Per person you need half an aubergine finely diced, two cloves of crushed garlic, two medium tomatoes peeled and chopped, a large slug of wine, a tablespoon of chopped fresh herbs (I used a mixture of parsley and basil), seasoning and olive oil. I also use a crushed dried chili as I like my sauce spicy, but this is up to you.

Put the pot of water on to boil and sauté the aubergine until brown.  Now add the garlic and once it is softened add the tomato and seasoning and the chili if using.  Let the tomato cook down a little by which time you will probably be ready to put the pasta into the pot.  Add your wine and herbs to the sauce and let it bubble away gently until the pasta is cooked and ready to be drained. Taste and adjust the seasoning if necessary.

The sauce is a little like the one used in Pasta alla Norma  (ChgoJohn has a fine example of it here and Linda at Savouring Every Bite here).   These recipes give you a deeper tasting, richer sauce as it´s cooked for longer. Yum!

Now all you need to do is mix the sauce into the pasta, grate or shave over plenty of your favourite cheese, pour another glass of wine and think about how you are putting the fast food delivery services out of business.

Pesto – with an Andalucían twist

All lined up for a Family Portrait

Basil grows like crazy here.  Well, it does if the slugs don´t get the first batch that you put into the ground in Spring.  After replanting, I finally got my usual lovely crop of basil which I was using for salads, soups, seasoning and many other things beginning with the letter “s”.

There comes a point when you have to cut it back, as it starts to want to flower and the stalks begin to get a little tough and woody.  This is one bit of greenery my chickens are not going to enjoy as a treat…it´s going to become my annual batch of pesto.  I always make plenty (and I´ll probably make at least one more batch) as something mysterious always seems to happen to my little jars of pesto.

It works like this….visitors come from the UK.  They discover my despensa (that´s a walk in larder) and start to disappear for longer and longer.  When they leave to go home, their suitcases are strangely heavy.  I go into the despensa and find greatly reduced stocks of marmalade, jams and pesto!  It´s a funny thing…. I still haven´t worked out what is happening in there.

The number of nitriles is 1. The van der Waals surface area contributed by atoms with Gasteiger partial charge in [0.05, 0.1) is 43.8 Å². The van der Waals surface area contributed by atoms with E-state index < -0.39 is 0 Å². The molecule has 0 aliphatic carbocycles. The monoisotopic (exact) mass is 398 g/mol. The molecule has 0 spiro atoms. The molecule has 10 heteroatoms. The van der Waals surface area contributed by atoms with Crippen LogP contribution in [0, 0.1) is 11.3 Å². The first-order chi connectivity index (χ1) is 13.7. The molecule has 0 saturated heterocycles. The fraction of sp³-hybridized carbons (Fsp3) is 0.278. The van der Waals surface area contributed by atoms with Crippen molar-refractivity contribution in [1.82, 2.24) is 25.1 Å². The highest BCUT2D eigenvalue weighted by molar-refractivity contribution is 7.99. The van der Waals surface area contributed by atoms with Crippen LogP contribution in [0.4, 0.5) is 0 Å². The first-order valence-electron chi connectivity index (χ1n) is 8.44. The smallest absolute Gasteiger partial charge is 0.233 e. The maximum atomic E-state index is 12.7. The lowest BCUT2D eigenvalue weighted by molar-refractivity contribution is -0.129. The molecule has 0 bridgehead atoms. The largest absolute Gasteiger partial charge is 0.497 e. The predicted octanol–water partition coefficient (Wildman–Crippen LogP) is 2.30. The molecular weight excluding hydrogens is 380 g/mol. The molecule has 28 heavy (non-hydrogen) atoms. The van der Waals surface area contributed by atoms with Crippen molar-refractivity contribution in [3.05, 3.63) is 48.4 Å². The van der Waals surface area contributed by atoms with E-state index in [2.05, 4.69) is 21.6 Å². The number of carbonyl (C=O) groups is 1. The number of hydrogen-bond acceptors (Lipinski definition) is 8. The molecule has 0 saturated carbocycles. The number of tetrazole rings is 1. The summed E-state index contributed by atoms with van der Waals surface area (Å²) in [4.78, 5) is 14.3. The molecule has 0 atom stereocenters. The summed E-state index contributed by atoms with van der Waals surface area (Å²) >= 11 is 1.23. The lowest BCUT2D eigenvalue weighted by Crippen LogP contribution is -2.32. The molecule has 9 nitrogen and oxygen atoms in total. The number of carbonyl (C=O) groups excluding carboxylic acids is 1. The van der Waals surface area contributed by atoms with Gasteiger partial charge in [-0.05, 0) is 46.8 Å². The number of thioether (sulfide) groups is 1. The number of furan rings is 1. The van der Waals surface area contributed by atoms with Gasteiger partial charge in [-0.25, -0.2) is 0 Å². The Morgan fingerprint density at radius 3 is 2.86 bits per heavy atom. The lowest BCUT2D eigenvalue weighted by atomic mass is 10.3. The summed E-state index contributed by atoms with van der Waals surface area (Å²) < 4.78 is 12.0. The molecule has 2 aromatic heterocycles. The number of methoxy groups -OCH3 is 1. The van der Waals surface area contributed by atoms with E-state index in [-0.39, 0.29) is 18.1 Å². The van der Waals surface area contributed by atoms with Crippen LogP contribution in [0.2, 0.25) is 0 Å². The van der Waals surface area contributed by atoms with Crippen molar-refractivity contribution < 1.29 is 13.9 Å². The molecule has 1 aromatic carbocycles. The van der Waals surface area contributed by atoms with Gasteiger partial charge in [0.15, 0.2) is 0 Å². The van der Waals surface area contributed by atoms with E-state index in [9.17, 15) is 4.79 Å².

Anyway, as to exact measurements, it´s hard to say as much will depend on the strength of your garlic, the pungency of your cheese, the fruitiness of your olive oil.  The little twist to my pesto is nothing that exotic or mysterious…but it´s hard (and expensive) to buy pine nuts here, and as we have a couple of almond trees in our little olive grove, I just substitute almonds for pine nuts.

My food processor seems to have worn down its blade slightly, so this year´s pesto was a little chunkier than usual as I couldn´t grind the almonds down to a fine powder.  That said, it tastes amazing, and a day after taking the photos the sauce is a beautiful vivid green colour.

You´ll need basil leaves, salt, a hard cheese such as parmesan (I also used some hard sheep´s milk cheese as the parmesan I had was nothing too special) which you need to grate, olive oil, and garlic.

For about 8 cups of basil I used 3 large cloves of garlic, about 3 cups of grated cheese, 2 cups of ground almonds, 3 teaspoons of sea salt and 1 litre of olive oil.  This gave me just over one and a half litres of pesto.

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You can make it in a food processor, although I had to switch to doing smaller batches with my hand blender because of my ineffective blade.  Taste and add….more salt, go for it….now more cheese….too thick, add more oil.  You get the picture.

Put into sterilised jars when you are done, it will keep for a year.  But only if you put a lock on the larder door.